How is it with your soul? It’s possible to gain the whole world yet lose sight for what really matters. Discover the unhurried rhythms of grace with soul care.
While having coffee with my friend Kathryn this morning, our conversation drifted to the cultural differences that exist between South Dakota and Northern Virginia. Although she lived in the Washington suburbs for years, she recently sold her home and moved to South Dakota.
What’s in South Dakota? You ask.
Not much of anything really, and that is precisely the point.
Life moves at a slower pace in South Dakota. People have time in their lives and schedules to forge meaningful relationships. Here on the East Coast, we can barely squeeze in time for our spouses much less time with friends and family. Our debt is deep, and our relationships are shallow. Our homes are large, but our families fractured.
Souls are living, and like all living things they thrive or wither, based on the care we give it. In Renovation of the Heart, Dallas Willard writes, “Our soul is like an inner stream of water, which gives strength, direction, and harmony to every other element of our life. When that stream is as it should be, we are constantly refreshed and exuberant in all we do, because our soul itself is profusely rooted in the vastness of God and his kingdom, including nature; and all else within us is enlivened and directed by that stream.”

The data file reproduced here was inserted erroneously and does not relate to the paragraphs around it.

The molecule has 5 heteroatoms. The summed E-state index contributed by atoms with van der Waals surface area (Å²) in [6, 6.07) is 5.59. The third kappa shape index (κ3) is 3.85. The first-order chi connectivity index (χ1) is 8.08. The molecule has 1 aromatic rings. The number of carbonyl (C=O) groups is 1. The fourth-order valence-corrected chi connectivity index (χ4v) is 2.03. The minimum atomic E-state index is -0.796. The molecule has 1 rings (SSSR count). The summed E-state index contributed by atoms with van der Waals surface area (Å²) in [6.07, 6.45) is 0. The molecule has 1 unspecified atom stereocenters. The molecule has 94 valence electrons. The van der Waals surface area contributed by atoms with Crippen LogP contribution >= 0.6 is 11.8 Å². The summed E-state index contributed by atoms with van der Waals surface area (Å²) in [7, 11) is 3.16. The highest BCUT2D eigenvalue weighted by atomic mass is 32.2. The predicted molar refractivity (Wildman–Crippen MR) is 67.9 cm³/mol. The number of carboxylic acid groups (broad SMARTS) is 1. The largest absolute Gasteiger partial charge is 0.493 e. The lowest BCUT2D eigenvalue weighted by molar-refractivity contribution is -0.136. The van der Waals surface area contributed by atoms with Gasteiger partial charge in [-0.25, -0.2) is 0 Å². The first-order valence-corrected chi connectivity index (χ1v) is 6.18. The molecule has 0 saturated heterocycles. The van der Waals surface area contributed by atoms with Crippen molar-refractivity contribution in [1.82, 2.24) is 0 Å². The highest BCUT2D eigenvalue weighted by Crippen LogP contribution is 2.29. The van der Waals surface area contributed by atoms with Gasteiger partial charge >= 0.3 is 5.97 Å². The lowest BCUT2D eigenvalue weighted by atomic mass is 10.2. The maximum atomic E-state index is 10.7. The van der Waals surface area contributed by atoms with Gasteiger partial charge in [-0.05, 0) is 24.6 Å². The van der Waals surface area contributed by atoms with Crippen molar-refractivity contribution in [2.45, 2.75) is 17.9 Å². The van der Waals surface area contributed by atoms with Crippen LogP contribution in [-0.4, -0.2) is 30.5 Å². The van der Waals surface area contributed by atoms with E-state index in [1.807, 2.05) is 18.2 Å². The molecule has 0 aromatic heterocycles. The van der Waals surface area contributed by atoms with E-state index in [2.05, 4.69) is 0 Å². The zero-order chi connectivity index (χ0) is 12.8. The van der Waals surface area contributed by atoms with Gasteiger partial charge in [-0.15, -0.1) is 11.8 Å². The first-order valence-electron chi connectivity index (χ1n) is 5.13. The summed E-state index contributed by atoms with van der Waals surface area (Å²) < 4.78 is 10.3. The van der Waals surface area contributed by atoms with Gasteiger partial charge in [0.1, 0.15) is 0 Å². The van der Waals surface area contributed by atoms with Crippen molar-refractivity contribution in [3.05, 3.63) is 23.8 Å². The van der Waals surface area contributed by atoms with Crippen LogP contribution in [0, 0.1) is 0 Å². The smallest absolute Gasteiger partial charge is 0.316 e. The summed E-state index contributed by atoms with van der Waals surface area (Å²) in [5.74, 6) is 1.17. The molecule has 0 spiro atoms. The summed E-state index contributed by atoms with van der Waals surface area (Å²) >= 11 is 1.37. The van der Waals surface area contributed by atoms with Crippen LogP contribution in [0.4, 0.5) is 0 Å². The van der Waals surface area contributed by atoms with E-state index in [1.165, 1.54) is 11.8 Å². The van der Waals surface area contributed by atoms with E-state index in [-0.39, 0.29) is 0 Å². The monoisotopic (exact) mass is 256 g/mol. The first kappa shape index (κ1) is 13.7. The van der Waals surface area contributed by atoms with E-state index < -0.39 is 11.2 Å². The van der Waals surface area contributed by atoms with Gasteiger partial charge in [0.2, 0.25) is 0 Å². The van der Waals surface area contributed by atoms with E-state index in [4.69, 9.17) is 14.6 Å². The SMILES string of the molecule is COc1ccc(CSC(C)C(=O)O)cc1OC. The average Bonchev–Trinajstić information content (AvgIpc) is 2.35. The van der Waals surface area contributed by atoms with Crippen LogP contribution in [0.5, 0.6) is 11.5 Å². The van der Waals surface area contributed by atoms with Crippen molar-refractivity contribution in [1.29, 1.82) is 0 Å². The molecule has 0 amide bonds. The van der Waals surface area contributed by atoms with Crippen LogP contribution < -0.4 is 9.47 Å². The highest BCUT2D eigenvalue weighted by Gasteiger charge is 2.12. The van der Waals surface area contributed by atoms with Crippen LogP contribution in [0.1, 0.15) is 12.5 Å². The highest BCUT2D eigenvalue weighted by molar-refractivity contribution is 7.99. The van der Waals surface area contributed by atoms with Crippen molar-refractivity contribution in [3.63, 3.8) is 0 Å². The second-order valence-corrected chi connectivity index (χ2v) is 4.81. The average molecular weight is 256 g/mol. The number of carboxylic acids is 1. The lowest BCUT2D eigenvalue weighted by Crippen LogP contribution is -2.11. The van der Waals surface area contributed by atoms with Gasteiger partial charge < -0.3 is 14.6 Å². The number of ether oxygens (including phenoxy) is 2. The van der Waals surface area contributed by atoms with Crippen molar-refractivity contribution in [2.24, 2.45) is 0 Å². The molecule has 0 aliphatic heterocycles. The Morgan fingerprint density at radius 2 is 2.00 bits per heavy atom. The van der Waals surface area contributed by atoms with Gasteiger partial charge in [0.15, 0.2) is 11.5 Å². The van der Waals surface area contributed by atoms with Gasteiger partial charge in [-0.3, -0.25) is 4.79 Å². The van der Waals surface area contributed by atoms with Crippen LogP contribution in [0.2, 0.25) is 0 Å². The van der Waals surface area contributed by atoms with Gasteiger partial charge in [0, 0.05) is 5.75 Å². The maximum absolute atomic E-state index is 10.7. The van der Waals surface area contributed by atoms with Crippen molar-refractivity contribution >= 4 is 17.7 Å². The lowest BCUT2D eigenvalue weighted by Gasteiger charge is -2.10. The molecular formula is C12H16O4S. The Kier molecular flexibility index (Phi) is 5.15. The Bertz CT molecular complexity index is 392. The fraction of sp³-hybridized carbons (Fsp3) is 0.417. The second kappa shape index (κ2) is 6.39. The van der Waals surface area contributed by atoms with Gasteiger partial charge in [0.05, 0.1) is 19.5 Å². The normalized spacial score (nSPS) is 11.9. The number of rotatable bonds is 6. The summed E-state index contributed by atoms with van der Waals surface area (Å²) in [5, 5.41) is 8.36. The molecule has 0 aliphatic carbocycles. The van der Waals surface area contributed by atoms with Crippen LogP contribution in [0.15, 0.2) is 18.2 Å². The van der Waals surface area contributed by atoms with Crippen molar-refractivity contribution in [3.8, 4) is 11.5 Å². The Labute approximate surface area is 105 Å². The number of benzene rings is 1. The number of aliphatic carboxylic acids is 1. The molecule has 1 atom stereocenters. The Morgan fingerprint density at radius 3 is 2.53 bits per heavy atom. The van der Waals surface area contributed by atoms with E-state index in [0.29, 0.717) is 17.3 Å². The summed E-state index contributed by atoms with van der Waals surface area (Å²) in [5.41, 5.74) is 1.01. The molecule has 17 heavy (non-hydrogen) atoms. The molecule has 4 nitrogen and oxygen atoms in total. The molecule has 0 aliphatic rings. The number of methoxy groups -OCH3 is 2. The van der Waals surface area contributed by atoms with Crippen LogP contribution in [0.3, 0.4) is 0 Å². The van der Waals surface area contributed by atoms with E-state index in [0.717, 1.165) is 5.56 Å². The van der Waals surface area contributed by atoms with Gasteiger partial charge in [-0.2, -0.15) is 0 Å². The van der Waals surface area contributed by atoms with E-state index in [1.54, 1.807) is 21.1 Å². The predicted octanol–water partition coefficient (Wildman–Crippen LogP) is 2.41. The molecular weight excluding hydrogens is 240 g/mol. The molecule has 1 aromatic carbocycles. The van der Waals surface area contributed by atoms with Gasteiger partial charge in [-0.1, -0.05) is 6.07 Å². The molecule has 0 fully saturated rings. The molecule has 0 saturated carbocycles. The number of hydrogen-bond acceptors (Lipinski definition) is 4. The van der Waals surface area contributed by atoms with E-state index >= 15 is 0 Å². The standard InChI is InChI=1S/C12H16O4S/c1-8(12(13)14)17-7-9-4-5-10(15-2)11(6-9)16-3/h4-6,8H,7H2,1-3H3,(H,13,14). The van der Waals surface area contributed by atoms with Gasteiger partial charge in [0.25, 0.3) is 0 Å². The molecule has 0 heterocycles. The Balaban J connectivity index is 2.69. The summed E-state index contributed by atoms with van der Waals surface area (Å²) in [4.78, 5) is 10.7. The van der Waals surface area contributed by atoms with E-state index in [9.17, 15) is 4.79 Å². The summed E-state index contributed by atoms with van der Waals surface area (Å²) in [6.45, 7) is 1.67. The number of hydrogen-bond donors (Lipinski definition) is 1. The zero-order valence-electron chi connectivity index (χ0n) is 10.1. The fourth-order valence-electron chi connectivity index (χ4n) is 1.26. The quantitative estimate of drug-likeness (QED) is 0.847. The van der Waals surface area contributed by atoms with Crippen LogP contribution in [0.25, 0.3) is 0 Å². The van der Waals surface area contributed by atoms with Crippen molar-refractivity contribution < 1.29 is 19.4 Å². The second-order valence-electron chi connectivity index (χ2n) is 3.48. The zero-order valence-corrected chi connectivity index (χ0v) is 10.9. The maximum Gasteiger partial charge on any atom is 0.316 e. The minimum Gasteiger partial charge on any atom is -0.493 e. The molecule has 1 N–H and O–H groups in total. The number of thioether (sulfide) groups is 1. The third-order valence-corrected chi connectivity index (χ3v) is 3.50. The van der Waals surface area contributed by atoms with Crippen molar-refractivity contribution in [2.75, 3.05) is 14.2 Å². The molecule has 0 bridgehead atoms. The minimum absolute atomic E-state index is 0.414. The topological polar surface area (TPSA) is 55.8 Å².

Kathryn’s soul is thriving. I see it in her eyes and the lilt in her step. Like the daffodils in spring, Kathryn is coming into full bloom. And it is beautiful to see. She has just returned from a writers’ conference in Tucson, and the writing she shared with me left me breathless. Waves of creativity washed over her; one idea flowed into the next, as her words and heart became a tool for transformation, chipping away at my fear and discouragement.
The wide-open spaces of the Great Plains have been good for Kathryn.
While we all can’t move to South Dakota, we can carve out more space in our schedules to discover the unhurried rhythms of grace, to cultivate compassion, and to give ourselves time for reflection and rest.
Kathryn is tending to her inner life, and it shows.
How is it with your soul?